Scots critical care units lose 7000 days to delayed discharges
Units designed to look after Scotland's sickest patients lost some 1000 patient stays in 2018 because of delayed discharge, new figures have revealed.
New analysis by Scottish Labour of figures released today show nearly 7000 'bed-days' were lost due to delays elsewhere in the system.
Bed shortages elsewhere in hospitals mean patients often can't be moved out of intensive care onto general wards once they are well enough.
General wards themselves struggle with delayed discharge as patients are prevented from leaving hospital due to a lack social and community care places.
Read More: New figures reveal 'NHS in distress'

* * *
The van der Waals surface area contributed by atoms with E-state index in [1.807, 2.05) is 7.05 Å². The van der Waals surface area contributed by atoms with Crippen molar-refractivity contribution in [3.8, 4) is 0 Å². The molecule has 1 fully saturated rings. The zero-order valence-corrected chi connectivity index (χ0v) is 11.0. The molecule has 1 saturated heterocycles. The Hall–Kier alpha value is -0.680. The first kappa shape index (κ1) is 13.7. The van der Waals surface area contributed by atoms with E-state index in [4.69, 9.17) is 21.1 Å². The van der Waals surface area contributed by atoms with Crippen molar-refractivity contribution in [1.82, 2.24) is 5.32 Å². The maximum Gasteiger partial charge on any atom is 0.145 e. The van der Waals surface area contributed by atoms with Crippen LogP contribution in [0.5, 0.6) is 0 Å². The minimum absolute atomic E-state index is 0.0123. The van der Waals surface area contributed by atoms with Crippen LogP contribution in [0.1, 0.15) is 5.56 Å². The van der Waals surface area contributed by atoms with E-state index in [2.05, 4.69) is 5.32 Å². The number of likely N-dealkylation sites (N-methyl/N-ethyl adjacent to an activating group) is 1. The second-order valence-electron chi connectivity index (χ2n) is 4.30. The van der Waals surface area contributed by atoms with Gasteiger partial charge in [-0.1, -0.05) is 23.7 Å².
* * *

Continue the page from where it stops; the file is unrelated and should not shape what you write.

Scottish Labour have warned the delays are evidence of 'increasing pressure' on the health service and an NHS in distress.
Scottish Labour's health spokesperson Monica Lennon MSP said:
“These new figures confirm what patients and NHS staff know - our NHS is in distress and struggling to cope with demand.
“This is further evidence that delayed discharge in other parts of the hospital, due to the SNP’s complacency on social care, is having a knock on effect on other parts of our NHS.
“A lack of hospital beds is putting pressure on already overworked staff and means patients are stuck in intensive and high dependency care for longer than they need to be.
“This can’t continue – Scottish Labour is urging the SNP government to redouble its efforts to invest and make our NHS fit for the future.”